“That’s the Washington D.C.-beltway punditry. As you can see, the energy is palpable,” Grimes said, in reference to supporters at her Warren County event. “Kentuckians will have the final word in this election, and I do believe that they are bringing this race home, and will bring us across the finish line successfully.”
Grimes is hoping to become Kentucky’s first female U.S. Senator. On the final day of campaigning before votes are cast Tuesday, the Secretary of State is flying around the state, making appearances with Governor Steve Beshear, Former Governor Martha Layne Collins, and Kentucky House Speaker Greg Stumbo.
McConnell is spending Monday alongside his fellow Kentucky Republican Senator, Rand Paul of Bowling Green. The two are flying around the state and speaking at airports across the commonwealth, including those in Bowling Green and Owensboro Monday afternoon.
Originally published on Mon November 3, 2014 12:34 pm
If Republicans take over the Senate, the man expected to become the next majority leader is Minority Leader Mitch McConnell. The title would be the culmination of a political career spanning more than three decades.
But first, McConnell has to win a sixth Senate term in a state where his popularity's been sagging.
The final Bluegrass Poll before Tuesday’s election day shows Senator Mitch McConnell with a five point lead over Democratic challenger Alison Lundergan Grimes.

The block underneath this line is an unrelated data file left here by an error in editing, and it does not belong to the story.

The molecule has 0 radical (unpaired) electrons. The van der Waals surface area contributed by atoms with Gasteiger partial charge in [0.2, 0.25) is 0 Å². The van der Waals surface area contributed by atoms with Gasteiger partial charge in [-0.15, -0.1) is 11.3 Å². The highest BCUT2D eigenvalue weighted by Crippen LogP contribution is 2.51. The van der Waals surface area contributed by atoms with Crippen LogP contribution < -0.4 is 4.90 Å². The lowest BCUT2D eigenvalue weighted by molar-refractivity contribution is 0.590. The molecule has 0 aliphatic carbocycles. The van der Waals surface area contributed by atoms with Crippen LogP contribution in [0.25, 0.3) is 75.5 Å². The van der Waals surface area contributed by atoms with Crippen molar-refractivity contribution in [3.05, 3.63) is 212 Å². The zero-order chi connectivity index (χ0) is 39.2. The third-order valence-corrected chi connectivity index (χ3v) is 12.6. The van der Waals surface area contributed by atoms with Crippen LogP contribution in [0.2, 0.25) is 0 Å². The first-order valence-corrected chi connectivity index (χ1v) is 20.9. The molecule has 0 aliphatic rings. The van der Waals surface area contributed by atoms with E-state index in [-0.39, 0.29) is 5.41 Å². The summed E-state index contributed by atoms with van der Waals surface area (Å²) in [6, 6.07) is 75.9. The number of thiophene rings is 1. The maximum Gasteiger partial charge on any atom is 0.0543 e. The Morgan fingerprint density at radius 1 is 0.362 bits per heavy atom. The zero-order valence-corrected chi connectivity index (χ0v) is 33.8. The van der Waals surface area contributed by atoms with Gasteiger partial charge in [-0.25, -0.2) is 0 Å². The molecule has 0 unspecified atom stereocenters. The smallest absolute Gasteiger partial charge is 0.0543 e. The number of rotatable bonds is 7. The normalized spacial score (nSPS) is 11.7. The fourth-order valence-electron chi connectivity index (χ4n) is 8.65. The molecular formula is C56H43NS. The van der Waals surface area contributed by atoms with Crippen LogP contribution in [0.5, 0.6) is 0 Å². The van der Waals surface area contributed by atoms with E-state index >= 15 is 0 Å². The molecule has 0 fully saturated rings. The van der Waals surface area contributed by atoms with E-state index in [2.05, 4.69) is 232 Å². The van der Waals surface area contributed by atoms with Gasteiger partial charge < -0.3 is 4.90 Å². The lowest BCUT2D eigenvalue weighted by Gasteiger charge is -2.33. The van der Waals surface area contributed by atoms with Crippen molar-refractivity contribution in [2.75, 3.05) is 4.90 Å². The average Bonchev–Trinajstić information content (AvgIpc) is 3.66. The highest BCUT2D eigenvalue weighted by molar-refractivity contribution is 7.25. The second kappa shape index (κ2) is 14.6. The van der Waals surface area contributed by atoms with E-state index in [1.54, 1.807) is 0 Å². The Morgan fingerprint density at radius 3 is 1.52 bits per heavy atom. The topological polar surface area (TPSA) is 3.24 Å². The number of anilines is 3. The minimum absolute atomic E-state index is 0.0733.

The poll shows 48% of likely voters plan to vote for McConnell, while 43% say they'll support Grimes. Three percent said they'll vote for Libertarian candidate David Patterson.
Six percent are still undecided.
The poll’s results are still within the margin of error of 4.1 percentage points. The McConnell campaign said the poll numbers show the campaign is peaking.
The last poll showed Grimes two percentage points ahead of McConnell and the Grimes campaign says its own internal polling shows the race as a dead heat.
The Louisville Courier-Journal quotes Jennifer Duffy, senior editor at the non-partisan Cook Political report, as saying the Bluegrass Poll results are in line with other polling she’s seen in recent days.
Sen. Rand Paul will campaign with Republican Sen. Mitch McConnell on the day before Kentucky's pivotal Senate election.
Paul will join McConnell on seven campaign stops Monday at airports across the state. McConnell will begin the day in Louisville before ending in Bowling Green, Paul's hometown. McConnell is facing Democratic challenger Alison Lundergan Grimes in one of the country's most watched Senate races.
Paul has been campaigning in competitive elections across the country as he attempts to boost his profile ahead of a possible run for president in 2016.
Grimes campaigned with former President Bill Clinton on Thursday and is scheduled to appear with former Secretary of State Hillary Rodham Clinton on Saturday.
Bill Clinton is once again trying to rally voters to the side of Democratic Senate candidate Alison Lundergan Grimes.
The Grimes campaign has announced that the former President will attend events at the Muhammad Ali Center in Louisville Thursday morning, with an afternoon visit to the Veteran’s Riverfront Park in Ashland planned for the afternoon.
It’s the fourth time Clinton has campaigned on behalf of Grimes, as she tries to unseat Republican Senator Mitch McConnell.
The former President spoke at Grimes rallies in Owensboro and Paducah last week. Hillary Rodham Clinton is also returning to the commonwealth this Saturday to campaign on behalf of Grimes in northern Kentucky and Lexington.